(iii) in respect of the third one-third period (but not exceeding 12 months) of the total study or training period, 90 per cent of the rate specified in paragraph (1).
The conditions specified at section 16 of the Act of 2000 shall apply, with necessary modifications, to the application of this subparagraph.
Overtime rates shall apply as follows:
(a) all hours worked in excess of an average 48 hours per week in the roster cycle will be paid at a rate of time and a half;
(b) a rostered cycle shall be a predetermined working pattern, which can be up to a maximum of six weeks, which has been issued to the worker in writing prior to the commencement of the roster cycle.
Conditions of Employment
Annual leave entitlement shall be in accordance with the terms of the Organisation of Working Time Act 1997. Regular rostered overtime is to be included for the purposes of holiday pay. Both regular rostered overtime and holiday pay will be calculated by reference to the average hours worked (including paid breaks) over the previous 13 weeks, prior to the taking of annual leave.
Public Holiday entitlement shall be in accordance with the terms of the Organisation of Working Time Act 1997.
Working Hours, Rest Periods & Breaks
The workers to whom this Order refers will, pursuant to section 4 (6) of the Organisation of Working Time Act 1997, be exempt by agreement from the provisions of sections 11, 12 and 13 of that Act.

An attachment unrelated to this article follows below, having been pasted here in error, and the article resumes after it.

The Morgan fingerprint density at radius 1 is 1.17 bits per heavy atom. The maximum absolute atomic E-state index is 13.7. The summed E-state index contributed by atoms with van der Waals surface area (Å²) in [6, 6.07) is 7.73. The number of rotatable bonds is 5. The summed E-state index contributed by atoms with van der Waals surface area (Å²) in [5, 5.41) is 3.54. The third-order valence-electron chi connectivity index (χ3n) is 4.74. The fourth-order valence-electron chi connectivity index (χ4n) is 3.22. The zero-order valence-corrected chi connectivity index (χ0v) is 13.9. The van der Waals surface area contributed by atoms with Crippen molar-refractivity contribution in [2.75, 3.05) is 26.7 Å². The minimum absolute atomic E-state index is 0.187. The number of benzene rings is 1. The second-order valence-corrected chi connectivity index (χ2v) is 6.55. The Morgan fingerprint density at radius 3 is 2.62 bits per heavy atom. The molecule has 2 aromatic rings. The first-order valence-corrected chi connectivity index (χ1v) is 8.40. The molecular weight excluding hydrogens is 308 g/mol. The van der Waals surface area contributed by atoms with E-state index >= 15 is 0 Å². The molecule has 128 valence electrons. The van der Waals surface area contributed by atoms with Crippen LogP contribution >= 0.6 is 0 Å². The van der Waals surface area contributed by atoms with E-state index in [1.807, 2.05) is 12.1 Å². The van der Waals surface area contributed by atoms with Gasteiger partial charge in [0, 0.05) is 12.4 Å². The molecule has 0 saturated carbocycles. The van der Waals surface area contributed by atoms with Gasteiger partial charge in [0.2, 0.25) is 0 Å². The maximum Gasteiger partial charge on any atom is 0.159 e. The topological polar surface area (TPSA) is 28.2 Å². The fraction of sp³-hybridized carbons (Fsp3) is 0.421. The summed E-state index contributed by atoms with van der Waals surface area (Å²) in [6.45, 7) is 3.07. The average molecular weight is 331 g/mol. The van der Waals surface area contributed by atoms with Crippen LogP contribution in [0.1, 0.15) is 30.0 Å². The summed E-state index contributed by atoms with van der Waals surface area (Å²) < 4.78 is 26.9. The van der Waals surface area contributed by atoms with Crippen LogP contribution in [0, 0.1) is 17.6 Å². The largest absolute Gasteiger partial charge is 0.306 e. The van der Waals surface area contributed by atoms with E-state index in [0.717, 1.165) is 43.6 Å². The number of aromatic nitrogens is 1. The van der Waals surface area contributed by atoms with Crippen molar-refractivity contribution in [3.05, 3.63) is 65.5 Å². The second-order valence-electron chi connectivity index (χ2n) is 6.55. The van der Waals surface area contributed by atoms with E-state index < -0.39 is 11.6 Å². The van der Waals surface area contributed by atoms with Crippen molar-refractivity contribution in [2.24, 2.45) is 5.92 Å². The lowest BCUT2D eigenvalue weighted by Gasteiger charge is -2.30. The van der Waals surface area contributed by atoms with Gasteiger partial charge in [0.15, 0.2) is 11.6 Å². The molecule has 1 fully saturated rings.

Each employer to whom this Order applies shall ensure that each worker shall have a rest period and break which can be regarded as equivalent to those provided for in Sections 11, 12 and 13 of the Organisation of Working Time Act 1997.
Hours of Work/Rosters
Completed rosters setting out all hours of work for a minimum period of one week will be made available to workers in writing. Other than in exceptional circumstances completed rosters will be issued and made available to the worker a minimum of 3 days in advance of commencement. Rosters are subject to flexibility relating to operational and business needs.
Minimum Shift/Duty Hours
When a security guard is scheduled or called in to carry out a shift or duty comprising of less than four hours, this will attract a minimum of four hours’ pay. Scheduled hours may constitute less than four hours where an employee is employed to work on a part time contract or both employer and employee agree in writing to change to a part time contract, expressly for the purposes of working a shorter shift.
Security firms will provide, or make arrangements with clients to provide, appropriate facilities and protection to ensure the safety, health and welfare of their workers at their place of employment. Such facilities/protection shall include: protective clothing, shelter, toilet, heat, light and access to canteens or means to heat/cook food, communication equipment and first aid. The employer shall also ensure adequate monitoring procedures to ensure the safety and security of workers. A copy of the Health and Safety Risk Assessment will be available at each site.
Death in Service Benefit
A non-contributory Death in Service benefit payment, equal to one year’s basic pay, is payable to a deceased employee’s estate upon completion of the qualifying period of 6 months’ continuous service (including transfer of undertakings) with their employer, and only applies up to the age that State Pension becomes payable to the worker.
The death in service benefit shall apply whether the worker was on duty or not at the time of death.
Personal Attack Benefit